I looked to the right of the door and facepalmed so hard it actually hurt. There was an electronic call box, its green light taunting me, as if it was saying, “I was here the whole time. LOL.” I rushed to the box and read the scrolling words.
PLEASE ENTER THE THREE DIGIT APARTMENT NUMBER TO DIAL A SPECIFIC RESIDENT. HIT THE # SOUND TO CALL.
Oh, sweet! I could definitely do this. I entered his apartment number, hit pound, and heard the comforting sound of the dial tone. As the phone rang, it stopped suddenly. Hello? I said. Adam, it’s Mark.
Silence. A squelch of static. Silence.
Adam? Are you there?
Squelch. A voice, just for a half second, then silence.
OH MY GOD ADAM, IT’S MARK, I’M STUCK OUTSIDE, PLEASE COME GET ME, MY FEET ARE GOING TO FREEZE OFF, PLEASE TELL ME YOU CAN HEAR ME, I DON’T WANT TO DIE OUT HERE BECAUSE THAT WOULD BE REALLY EMBARASSING IF I—
Click. Silence. The message scrolls again. Did I dial the wrong apartment? Was the call box broken too? I placed my hands on the glass door and peered inside. No one at the security desk, no one in the lobby. I turned around and didn’t see anyone in the courtyard walking around. I was completely alone.
Turning back to the door, I peeked in again and noticed that an elevator was on its way down. It has to be Adam! I thought. It has to be. Even if it’s not, if I can just get inside the building, I won’t die from exposure in West End. And that was a success to me.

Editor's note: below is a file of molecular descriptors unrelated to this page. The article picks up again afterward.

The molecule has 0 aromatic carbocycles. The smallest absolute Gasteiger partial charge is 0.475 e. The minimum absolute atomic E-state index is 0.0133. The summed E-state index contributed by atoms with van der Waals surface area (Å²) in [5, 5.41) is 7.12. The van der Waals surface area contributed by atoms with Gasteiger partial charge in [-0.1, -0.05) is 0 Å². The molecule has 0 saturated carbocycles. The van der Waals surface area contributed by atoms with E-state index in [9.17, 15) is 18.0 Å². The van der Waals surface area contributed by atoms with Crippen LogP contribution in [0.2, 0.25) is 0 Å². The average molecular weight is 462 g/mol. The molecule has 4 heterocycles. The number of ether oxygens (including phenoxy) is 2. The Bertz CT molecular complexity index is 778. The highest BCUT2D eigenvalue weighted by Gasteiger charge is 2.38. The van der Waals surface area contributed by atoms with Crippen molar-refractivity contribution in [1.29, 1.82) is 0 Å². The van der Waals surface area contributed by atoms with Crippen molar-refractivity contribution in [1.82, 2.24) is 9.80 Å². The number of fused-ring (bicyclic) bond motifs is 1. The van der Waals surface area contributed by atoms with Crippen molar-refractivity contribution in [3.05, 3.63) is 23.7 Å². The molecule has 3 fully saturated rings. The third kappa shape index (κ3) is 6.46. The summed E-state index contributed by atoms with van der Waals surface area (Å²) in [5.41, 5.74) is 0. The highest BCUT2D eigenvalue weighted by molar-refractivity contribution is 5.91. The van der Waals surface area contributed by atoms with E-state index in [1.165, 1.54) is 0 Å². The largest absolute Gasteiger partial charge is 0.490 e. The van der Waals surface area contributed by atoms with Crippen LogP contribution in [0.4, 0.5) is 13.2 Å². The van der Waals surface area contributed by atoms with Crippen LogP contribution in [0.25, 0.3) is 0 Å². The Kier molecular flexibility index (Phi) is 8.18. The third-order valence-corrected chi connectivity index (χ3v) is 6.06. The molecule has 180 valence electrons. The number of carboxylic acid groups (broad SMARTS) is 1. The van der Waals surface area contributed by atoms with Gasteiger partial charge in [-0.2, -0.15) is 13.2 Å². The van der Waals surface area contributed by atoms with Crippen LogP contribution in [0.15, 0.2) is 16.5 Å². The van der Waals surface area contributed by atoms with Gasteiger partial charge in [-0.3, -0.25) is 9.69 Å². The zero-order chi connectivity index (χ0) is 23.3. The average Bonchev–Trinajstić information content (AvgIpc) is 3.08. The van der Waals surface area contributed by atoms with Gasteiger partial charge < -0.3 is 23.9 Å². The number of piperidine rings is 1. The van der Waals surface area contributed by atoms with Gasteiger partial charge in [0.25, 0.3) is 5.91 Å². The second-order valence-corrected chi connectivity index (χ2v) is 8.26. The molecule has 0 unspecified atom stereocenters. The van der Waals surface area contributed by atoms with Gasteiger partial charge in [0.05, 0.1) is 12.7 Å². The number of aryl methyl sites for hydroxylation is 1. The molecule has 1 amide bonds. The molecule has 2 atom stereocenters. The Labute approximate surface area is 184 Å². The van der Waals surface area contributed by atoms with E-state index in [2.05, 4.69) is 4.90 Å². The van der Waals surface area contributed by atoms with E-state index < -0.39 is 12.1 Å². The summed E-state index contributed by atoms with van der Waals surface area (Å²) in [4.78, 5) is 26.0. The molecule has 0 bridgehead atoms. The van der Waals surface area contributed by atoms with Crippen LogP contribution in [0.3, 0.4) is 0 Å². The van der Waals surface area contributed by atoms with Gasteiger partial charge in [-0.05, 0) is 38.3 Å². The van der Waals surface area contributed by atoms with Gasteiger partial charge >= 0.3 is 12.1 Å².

I think I started jumping up and down like a puppy when I saw Adam, clad in pajamas, come walking out of the elevator. I saw him smile and hit the button next to the door that opened it manually.
The door didn’t budge. I watched him hit the button. One. Two. Three. Four times.
Click. Click. Click. Click.
What’s going on, Adam? Why isn’t it opening???
“I don’t know! It’s supposed to! Try the card again.”
Obediently tapped the card to the black box.
As Adam continued to press the button on the inside methodically, I checked to see if there was some sort of lock that was engaged by trying to pry apart the sliding doors. When they wouldn’t move and I was just about to give up and let nature take my body, I looked up at the top of the door, right along where it sat in the track.